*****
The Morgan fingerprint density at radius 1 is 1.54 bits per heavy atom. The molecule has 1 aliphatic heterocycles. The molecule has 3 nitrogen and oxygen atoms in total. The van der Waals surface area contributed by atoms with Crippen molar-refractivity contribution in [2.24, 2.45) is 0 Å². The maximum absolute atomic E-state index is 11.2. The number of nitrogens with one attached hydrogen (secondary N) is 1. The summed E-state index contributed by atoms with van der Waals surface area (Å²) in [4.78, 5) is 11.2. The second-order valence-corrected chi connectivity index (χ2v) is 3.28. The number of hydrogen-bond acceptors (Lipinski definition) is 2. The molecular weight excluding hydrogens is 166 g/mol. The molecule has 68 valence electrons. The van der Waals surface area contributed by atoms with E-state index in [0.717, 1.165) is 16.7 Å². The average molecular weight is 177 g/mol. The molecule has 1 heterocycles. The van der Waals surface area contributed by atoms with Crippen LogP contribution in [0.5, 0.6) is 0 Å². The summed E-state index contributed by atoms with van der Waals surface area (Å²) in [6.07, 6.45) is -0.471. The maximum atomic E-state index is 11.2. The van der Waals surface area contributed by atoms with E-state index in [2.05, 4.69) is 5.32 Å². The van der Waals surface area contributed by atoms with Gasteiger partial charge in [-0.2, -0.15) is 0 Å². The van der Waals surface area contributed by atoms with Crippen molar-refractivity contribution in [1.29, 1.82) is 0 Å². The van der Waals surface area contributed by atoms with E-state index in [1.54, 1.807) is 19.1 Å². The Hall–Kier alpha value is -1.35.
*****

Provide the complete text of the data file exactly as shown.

The Morgan fingerprint density at radius 1 is 1.54 bits per heavy atom. The molecule has 1 aliphatic heterocycles. The molecule has 3 nitrogen and oxygen atoms in total. The van der Waals surface area contributed by atoms with Crippen molar-refractivity contribution in [2.24, 2.45) is 0 Å². The maximum absolute atomic E-state index is 11.2. The number of nitrogens with one attached hydrogen (secondary N) is 1. The summed E-state index contributed by atoms with van der Waals surface area (Å²) in [4.78, 5) is 11.2. The second-order valence-corrected chi connectivity index (χ2v) is 3.28. The number of hydrogen-bond acceptors (Lipinski definition) is 2. The molecular weight excluding hydrogens is 166 g/mol. The molecule has 68 valence electrons. The van der Waals surface area contributed by atoms with E-state index in [0.717, 1.165) is 16.7 Å². The average molecular weight is 177 g/mol. The molecule has 1 heterocycles. The van der Waals surface area contributed by atoms with Crippen LogP contribution in [0.5, 0.6) is 0 Å². The summed E-state index contributed by atoms with van der Waals surface area (Å²) in [6.07, 6.45) is -0.471. The maximum atomic E-state index is 11.2. The van der Waals surface area contributed by atoms with E-state index in [2.05, 4.69) is 5.32 Å². The van der Waals surface area contributed by atoms with Gasteiger partial charge in [-0.2, -0.15) is 0 Å². The van der Waals surface area contributed by atoms with Crippen molar-refractivity contribution in [1.29, 1.82) is 0 Å². The van der Waals surface area contributed by atoms with E-state index in [1.54, 1.807) is 19.1 Å². The Hall–Kier alpha value is -1.35.